The James Clayton Column: Comic creators kick ass

Feature James Clayton 16 Aug 2013 - 07:28

The arrival of Kick-Ass 2 is a reminder of how comic book artists and creators have become movie industry royalty, James writes...

I like to think that the following happened on a daily basis during the filming of Kick-Ass 2 - all cast and crew members signalled their arrival on set by announcing, "I've come here to chew bubblegum and kick ass, and I'm all out of bubblegum."

If no one actually did take the opportunity to make a tenuous title-based association and quote Roddy Piper's best line in They Live, it's a damn shame. If Kick-Ass 3 happens, someone (everyone) involved can start this motivational ritual/repeat film reference in-joke when shooting begins on that sequel. In advance, you're welcome.

Leaving John Carpenter homages to one side and returning to hard work on the Kick-Ass 2 set, two figures who hung around a lot during production were writer Mark Millar and artist John Romita, Jr. They are, of course, the creators of the original comics that have subsequently been adapted to the big screen by Matthew Vaughn and Jeff Wadlow respectively.

The pair were there to act as consultants, for they are the guiding visionaries behind Kick-Ass, and it probably helped having instant insight into the mythos at close hand. This time around, though, Millar and Romita Jr had an extra role - specifically, they had roles in the film.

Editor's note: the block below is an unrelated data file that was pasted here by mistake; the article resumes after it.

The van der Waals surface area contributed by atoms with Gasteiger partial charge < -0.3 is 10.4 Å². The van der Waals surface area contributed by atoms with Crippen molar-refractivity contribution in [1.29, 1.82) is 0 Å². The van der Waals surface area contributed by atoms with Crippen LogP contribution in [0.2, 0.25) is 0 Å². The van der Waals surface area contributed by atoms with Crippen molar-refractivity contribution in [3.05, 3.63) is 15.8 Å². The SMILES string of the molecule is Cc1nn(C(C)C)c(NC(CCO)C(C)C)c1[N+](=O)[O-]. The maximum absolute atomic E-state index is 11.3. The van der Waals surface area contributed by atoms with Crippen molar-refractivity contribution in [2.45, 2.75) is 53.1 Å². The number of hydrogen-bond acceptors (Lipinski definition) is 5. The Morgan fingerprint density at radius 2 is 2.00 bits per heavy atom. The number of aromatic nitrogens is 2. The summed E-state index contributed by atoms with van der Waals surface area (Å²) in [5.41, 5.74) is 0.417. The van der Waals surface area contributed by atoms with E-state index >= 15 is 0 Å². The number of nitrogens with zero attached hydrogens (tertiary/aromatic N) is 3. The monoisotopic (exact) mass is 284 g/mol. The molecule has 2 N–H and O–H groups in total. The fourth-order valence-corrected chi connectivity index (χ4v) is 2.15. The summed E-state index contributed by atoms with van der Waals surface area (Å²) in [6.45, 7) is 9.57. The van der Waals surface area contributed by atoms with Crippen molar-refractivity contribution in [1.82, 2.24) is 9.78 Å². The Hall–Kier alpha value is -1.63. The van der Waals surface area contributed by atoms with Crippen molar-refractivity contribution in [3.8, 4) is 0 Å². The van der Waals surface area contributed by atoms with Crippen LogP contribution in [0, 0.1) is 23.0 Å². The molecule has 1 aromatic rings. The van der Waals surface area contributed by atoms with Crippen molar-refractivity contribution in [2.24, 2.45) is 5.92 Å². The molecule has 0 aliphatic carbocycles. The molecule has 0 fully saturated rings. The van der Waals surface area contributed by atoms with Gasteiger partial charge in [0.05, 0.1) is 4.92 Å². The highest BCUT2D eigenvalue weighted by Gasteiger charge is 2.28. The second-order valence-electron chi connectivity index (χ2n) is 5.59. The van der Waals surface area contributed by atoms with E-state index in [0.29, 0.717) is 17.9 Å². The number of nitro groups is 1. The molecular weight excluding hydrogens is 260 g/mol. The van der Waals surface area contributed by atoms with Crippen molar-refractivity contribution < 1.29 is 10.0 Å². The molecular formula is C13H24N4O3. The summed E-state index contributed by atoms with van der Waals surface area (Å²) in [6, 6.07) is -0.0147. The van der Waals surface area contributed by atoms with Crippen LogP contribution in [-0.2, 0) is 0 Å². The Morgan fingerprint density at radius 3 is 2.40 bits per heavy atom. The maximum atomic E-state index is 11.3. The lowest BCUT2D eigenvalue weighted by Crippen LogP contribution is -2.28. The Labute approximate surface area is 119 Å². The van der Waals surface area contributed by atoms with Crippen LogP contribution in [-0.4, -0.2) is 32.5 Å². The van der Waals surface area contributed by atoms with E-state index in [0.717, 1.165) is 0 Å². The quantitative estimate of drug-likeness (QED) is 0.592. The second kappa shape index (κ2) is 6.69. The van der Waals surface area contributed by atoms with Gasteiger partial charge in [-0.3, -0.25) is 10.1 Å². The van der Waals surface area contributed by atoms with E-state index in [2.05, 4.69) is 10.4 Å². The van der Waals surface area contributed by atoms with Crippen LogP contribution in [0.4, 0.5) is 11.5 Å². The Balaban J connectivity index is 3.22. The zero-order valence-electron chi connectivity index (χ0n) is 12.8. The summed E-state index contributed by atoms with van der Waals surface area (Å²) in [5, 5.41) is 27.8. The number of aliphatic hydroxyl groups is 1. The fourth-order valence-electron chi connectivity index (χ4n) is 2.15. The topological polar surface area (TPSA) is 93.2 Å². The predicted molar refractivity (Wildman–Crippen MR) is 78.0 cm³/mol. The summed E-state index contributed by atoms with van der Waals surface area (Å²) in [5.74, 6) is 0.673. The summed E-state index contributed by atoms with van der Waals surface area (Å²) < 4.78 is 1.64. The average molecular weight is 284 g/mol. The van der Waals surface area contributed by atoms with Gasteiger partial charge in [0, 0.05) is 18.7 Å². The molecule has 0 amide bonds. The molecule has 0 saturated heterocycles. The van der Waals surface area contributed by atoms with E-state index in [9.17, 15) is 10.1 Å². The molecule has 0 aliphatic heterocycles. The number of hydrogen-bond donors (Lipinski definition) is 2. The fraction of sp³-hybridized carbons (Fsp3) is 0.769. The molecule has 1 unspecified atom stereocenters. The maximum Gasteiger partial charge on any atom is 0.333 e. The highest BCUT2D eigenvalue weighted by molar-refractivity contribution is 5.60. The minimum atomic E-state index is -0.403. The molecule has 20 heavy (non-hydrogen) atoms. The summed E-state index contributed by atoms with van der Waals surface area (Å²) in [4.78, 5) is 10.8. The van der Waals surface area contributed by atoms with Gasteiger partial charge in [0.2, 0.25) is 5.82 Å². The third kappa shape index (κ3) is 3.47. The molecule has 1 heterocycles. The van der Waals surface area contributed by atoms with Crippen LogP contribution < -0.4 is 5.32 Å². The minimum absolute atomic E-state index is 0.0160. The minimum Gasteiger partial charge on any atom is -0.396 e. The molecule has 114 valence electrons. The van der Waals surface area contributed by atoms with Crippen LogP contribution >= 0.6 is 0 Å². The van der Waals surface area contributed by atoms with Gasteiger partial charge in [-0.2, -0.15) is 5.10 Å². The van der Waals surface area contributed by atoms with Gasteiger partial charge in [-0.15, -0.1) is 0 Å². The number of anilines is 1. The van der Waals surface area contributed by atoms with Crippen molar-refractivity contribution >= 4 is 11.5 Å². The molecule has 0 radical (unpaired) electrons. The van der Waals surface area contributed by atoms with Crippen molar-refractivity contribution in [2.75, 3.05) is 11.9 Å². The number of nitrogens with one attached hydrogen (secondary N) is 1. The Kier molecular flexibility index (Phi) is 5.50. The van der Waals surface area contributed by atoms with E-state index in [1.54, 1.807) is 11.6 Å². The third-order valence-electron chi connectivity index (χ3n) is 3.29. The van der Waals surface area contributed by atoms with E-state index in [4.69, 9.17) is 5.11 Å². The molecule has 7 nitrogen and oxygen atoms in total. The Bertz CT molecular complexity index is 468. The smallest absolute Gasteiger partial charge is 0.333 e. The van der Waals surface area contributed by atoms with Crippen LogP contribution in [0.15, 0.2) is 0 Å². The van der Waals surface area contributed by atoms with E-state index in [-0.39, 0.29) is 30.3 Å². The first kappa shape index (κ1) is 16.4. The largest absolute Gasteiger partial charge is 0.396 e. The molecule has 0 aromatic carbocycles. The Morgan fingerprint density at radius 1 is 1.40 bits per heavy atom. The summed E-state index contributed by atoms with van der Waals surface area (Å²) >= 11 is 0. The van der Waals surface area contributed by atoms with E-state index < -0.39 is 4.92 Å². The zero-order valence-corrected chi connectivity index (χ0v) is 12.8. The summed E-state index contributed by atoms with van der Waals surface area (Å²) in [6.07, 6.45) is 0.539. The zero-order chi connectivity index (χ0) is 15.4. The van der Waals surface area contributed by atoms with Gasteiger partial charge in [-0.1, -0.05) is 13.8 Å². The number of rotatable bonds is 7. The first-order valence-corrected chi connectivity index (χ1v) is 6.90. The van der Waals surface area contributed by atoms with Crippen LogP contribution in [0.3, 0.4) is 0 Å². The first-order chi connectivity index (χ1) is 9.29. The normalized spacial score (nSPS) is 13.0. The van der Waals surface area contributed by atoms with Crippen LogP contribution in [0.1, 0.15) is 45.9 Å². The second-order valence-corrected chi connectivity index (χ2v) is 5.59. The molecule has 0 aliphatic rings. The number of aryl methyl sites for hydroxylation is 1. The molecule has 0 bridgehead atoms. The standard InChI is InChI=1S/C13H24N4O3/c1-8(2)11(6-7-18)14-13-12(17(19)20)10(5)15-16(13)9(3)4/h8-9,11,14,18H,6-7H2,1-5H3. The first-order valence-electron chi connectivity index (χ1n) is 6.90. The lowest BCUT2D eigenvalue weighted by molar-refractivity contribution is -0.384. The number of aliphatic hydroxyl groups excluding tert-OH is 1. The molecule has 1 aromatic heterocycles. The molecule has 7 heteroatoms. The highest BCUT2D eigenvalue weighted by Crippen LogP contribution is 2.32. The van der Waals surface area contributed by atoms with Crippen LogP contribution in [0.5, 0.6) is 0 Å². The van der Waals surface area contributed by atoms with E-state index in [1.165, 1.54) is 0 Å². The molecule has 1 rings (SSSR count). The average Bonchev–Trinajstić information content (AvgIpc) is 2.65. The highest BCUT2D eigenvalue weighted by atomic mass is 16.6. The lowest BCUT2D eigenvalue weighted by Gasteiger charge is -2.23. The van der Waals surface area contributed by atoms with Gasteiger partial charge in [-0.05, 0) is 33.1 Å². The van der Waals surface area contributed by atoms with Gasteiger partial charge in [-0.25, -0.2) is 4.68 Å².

They may only brief cameo appearances but, hey, it's something. The duo get to get-it-on and brawl with each other in the background during a mass-scrum sequence. Romita, Jr. plays a bad guy named Schmuggy and Millar is in costume as a character named The American Ninja. (A different American Ninja to the Michael Dudikoff one. Notice the 'The' prefix. See? Clear distinction.)

In total, here's what this amounts to - children fantasise about being superheroes and eventually grow up to make a living out of writing and drawing superhero comics. Those comics get made into movies and then the creators get to appear in said movies as superheroes. It's a sweet full-circle wish-fulfilment moment that warms the heart of any geek who's ever dreamed of being a costumed crime fighter like Batman, Spider-Man or Captain America. (Or perhaps even American Ninja.)

These Kick-Ass 2 cameos are just one shot of cinematic vindication for comic book fandom - a fanbase and subcultural scene that tends to tote an inferiority complex that is no longer relevant or rational. Blockbuster movie adaptations of graphic novels and comic book properties have been happening for years, but there's a real sense that comics have well and truly cracked Hollywood in recent years.

Rising up from the basement and breaking out the box panels, comic characters and the creators who flesh (or rather, ink) them out have assumed control of pop culture and become major power players.

This has occurred as comic book properties have become more highly prized in the industry. Blockbuster hits yielding massive box office hauls and publicity subsequently fuel a drive for sequels and further big-budget productions building off extensive print mythologies.